- A strong fit with our lab’s core values (see below). As evidenced by past experience/activities and/or commitment to developing these values during graduate school.
- We at the Centre for Infant Cognition are committed to producing research that is both reproducible and replicable and that has the best chance of accurately informing our understanding of how the mind develops. Wherever possible, we engage in Open Science practices including preregistration, data sharing, etc. In addition, we are heavily involved in the ManyBabies Consortium (https://manybabies.github.io/), a collaborative project for large-scale replication and best practices in developmental psychology. Lab members should demonstrate past experience in these areas and/or interest in committing to these values/practices during graduate school. Past contributions might include:
- Experience writing/implementing pre-registrations
- Experience with Databrary or other data sharing platforms
- Experience with reproducible workflows like RMarkdown, Github, etc.
- Experience with large-scale collaborative research projects
- We at the Centre for Infant Cognition are committed to diversity and inclusion in our recruitment, hiring, and research practices. We support our LGBTQIA+ lab members and peers, our BIPOC lab members and peers, and people of all other identities. We continue to work towards creating an accountable and safe space in our lab. We do so by our commitment to continuing to learn about racism, sexism, and other forms of discrimination and by mindfully conducting our research through an anti-oppressive lens. We know that this commitment is part of an ongoing learning and unlearning process. We welcome applications from people of all backgrounds who share these values and are committed to improving equity, diversity, and inclusion in psychology.Lab members should demonstrate a strong commitment to advancing equity, diversity, and inclusion (EDI), with evidence of this commitment in their research, volunteerism, or other areas and/or a plan for how they will contribute to EDI in my laboratory and our department. Contributions might include one or more of the following:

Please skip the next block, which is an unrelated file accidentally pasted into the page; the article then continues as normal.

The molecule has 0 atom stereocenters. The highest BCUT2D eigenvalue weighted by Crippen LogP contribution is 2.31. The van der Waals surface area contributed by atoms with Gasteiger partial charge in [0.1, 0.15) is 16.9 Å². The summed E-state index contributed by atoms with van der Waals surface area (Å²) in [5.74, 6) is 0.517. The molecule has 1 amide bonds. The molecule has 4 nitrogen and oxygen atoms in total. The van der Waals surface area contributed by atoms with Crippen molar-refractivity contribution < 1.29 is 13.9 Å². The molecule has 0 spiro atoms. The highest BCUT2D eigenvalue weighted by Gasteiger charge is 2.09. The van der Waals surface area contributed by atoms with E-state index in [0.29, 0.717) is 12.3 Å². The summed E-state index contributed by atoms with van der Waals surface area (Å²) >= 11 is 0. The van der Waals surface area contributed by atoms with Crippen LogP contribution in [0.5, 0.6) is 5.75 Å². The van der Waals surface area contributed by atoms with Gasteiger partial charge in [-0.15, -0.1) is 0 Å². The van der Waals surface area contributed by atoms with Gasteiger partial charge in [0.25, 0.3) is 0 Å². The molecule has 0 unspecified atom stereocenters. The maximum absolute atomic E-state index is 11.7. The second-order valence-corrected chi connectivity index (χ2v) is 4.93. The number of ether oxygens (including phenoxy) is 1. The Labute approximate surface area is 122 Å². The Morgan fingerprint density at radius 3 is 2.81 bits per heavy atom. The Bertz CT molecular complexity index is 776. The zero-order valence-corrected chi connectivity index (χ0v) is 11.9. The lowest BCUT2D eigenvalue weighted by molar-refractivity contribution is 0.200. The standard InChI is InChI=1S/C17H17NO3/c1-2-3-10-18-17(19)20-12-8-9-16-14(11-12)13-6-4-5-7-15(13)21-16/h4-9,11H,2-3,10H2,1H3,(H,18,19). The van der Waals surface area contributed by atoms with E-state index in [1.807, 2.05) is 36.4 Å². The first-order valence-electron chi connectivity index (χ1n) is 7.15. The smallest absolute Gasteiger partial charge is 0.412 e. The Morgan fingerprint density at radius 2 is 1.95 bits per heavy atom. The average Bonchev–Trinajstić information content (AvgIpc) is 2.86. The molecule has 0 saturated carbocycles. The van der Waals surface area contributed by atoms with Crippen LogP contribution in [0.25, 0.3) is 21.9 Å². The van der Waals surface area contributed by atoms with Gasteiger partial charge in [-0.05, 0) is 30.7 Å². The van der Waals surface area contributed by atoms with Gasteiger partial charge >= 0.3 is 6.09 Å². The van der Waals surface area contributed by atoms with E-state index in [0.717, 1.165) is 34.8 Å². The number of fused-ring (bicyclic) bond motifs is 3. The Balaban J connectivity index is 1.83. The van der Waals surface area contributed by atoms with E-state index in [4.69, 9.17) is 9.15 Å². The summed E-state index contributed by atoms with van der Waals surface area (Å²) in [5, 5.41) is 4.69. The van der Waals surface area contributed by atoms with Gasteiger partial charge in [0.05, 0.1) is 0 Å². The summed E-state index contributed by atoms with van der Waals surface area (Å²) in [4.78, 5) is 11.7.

- lived experience as a member of a disadvantaged or underrepresented group (e.g., racial/ethnic minority, LGBTQ, first-generation university student)
- past activities in programs to promote EDI (please include reference to these in your application, SOI, and CV)
- commitment to mentoring students from diverse backgrounds
- future plans for incorporating EDI principles into teaching or community outreach activities
- interest in promoting EDI in professional service, such as when serving on student committees or as part of student leadership in professional organizations
- conducting research related to under-represented populations
For additional information regarding graduate school applications, please see the Graduate Student FAQ document: Graduate Student FAQs